Militants in Gaza fired rockets into Israel on Monday, prompting retaliatory strikes from the Israeli Defense Forces. Jerusalem announced earlier that it had killed three Islamic Jihad commanders and another commander from Hamas. “Those who were eliminated were responsible for rocket fire by Palestinian Islamic Jihad (PIJ), including in the most recent round of escalation,” read a joint statement from the Israeli military and internal security service. The Israeli government added that it killed sixteen members of Hamas, with Prime Minister Benjamin Netanyahu noting “This is just the beginning. We'll hit them like they've never dreamed possible.” Shortly following the announcement, Hamas launched a new rocket barrage at the Israeli city of Ashdod and is reportedly preparing to strike the Tel Aviv area.
Both sides have reported numerous civilian casualties, with at least sixty-five dead in Gaza as of the time of writing. Hundreds of rockets have been fired from the Gaza strip, in what is the heaviest fighting between Israel and Hamas since the 2014 Gaza War. The Hamas and PIJ arsenal includes hundreds of rockets with ranges of under 100 km and dozens of rockets in the 100-160 km range, the latter being able to cover swathes of Israel. The militants have reportedly fired 500 rockets alone at a chain of towns on Israel’s coast, killing several civilians; much of the population of Tel Aviv has been evacuated into shelters.
But even as Israel continues to exchange rocket fire with Hamas and PIJ forces, a parallel threat has emerged from within the country’s borders. The past several days have seen a rising wave of clashes between Palestinians and Israelis within Jerusalem, including a violent confrontation between Palestinian activists and Israeli security forces at the city’s historical Al-Aqsa Mosque. Riots, brawls, vandalism, and widespread episodes of looting are being reported across the country, with some experts warning of a third Intifada, or Palestinian mass uprising against Israel. The central Israeli city of Lod was plunged earlier this week into what its Mayor described as a “civil war,” as Arab and Jewish residents clashed on the city streets. Israel’s Arab population overwhelmingly identifies as Palestinians, threatening an existential cleavage within Israeli society as the Gaza conflict festers.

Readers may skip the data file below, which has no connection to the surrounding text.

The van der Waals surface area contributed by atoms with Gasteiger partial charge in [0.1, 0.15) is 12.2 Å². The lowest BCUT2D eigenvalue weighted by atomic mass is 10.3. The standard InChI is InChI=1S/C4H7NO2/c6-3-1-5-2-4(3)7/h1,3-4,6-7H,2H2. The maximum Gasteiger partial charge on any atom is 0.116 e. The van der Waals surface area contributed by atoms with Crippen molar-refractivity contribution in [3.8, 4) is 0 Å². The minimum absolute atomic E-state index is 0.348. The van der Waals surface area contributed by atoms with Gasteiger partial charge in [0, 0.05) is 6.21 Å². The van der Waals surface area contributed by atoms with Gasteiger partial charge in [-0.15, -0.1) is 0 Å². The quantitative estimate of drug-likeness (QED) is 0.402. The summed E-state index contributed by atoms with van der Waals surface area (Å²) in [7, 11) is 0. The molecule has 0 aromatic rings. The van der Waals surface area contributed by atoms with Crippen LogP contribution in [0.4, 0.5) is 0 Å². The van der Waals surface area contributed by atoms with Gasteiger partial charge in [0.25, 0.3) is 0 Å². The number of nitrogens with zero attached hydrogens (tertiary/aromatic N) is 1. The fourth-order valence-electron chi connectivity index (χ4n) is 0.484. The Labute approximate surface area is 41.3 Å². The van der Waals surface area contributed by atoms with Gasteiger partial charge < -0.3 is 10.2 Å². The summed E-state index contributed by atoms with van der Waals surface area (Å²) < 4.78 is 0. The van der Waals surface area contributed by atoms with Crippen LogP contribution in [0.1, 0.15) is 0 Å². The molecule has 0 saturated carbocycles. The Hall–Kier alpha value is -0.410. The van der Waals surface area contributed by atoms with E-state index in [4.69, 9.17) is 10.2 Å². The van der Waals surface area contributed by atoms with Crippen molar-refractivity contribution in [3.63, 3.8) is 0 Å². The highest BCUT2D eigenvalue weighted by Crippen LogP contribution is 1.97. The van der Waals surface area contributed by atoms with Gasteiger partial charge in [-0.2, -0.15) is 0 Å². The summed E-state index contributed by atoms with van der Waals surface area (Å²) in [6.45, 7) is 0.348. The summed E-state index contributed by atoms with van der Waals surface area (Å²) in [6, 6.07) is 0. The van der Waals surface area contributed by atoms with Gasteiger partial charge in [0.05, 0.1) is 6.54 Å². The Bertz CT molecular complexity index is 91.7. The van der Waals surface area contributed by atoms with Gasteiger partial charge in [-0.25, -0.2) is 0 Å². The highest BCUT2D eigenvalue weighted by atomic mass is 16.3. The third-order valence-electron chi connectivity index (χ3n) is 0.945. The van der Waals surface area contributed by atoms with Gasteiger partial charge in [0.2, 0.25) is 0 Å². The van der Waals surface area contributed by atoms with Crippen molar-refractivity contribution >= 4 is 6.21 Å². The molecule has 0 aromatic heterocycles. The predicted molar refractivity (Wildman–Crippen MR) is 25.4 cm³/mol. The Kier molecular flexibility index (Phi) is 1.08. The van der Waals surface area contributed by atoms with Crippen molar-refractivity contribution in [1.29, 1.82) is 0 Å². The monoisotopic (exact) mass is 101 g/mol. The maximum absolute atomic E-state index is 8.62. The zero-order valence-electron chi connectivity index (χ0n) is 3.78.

For now, the prospect of direct external intervention into the Gaza conflict seems remote. Iran openly supports Hamas and continues to supply arms to the organization, but—despite the bluster and veiled threats coming from Tehran—an Iranian incursion into the Gaza strip remains impractical and tactically ill-advised for reasons previously detailed by The National Interest. Egypt, which played a pivotal role in brokering the 2014 ceasefire that ended the previous Gaza War, has again extended its offer to mediate the ongoing conflict. Israel’s airstrikes and measures to curb internal discontent from its Arab population have drawn criticism from a slew of Muslim countries, spearheaded by President Recep Tayyip Erdogan of Turkey. Erdogan recently called on the international community to “give Israel a strong and deterrent lesson,” and reportedly broached the idea of an “international protection force to shield the Palestinians” with Russia’s President Vladimir Putin.
Nevertheless, Jerusalem cannot conclusively rule out some form of foreign intervention in the longer term—especially if it fails to take swift and decisive action to de-escalate the ethnic conflict unfolding within its borders.
Mark Episkopos is a national security reporter for The National Interest.